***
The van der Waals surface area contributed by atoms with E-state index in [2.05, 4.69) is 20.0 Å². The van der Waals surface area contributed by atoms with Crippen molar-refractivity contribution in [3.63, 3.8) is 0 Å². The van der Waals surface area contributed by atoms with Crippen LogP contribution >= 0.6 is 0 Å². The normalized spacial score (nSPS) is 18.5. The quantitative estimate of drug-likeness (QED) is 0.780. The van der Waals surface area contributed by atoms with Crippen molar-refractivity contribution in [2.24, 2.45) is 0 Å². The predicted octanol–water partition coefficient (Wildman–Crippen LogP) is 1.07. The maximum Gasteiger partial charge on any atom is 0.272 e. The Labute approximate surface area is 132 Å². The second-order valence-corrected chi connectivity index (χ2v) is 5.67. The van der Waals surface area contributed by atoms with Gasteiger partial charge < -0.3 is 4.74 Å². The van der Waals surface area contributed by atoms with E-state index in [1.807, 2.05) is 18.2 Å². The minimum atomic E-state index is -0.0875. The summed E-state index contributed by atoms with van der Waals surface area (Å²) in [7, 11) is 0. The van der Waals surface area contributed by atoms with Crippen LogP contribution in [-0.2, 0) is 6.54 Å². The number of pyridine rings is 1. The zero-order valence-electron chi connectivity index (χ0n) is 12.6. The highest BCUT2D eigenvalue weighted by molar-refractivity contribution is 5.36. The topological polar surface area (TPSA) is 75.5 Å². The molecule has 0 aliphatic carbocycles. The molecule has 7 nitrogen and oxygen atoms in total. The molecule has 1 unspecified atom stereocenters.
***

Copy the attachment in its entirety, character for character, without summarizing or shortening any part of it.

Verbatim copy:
The van der Waals surface area contributed by atoms with E-state index in [2.05, 4.69) is 20.0 Å². The van der Waals surface area contributed by atoms with Crippen molar-refractivity contribution in [3.63, 3.8) is 0 Å². The van der Waals surface area contributed by atoms with Crippen LogP contribution >= 0.6 is 0 Å². The normalized spacial score (nSPS) is 18.5. The quantitative estimate of drug-likeness (QED) is 0.780. The van der Waals surface area contributed by atoms with Crippen molar-refractivity contribution in [2.24, 2.45) is 0 Å². The predicted octanol–water partition coefficient (Wildman–Crippen LogP) is 1.07. The maximum Gasteiger partial charge on any atom is 0.272 e. The Labute approximate surface area is 132 Å². The second-order valence-corrected chi connectivity index (χ2v) is 5.67. The van der Waals surface area contributed by atoms with Gasteiger partial charge < -0.3 is 4.74 Å². The van der Waals surface area contributed by atoms with E-state index in [1.807, 2.05) is 18.2 Å². The minimum atomic E-state index is -0.0875. The summed E-state index contributed by atoms with van der Waals surface area (Å²) in [7, 11) is 0. The van der Waals surface area contributed by atoms with Crippen LogP contribution in [-0.2, 0) is 6.54 Å². The number of pyridine rings is 1. The zero-order valence-electron chi connectivity index (χ0n) is 12.6. The highest BCUT2D eigenvalue weighted by molar-refractivity contribution is 5.36. The topological polar surface area (TPSA) is 75.5 Å². The molecule has 0 aliphatic carbocycles. The molecule has 7 nitrogen and oxygen atoms in total. The molecule has 1 unspecified atom stereocenters.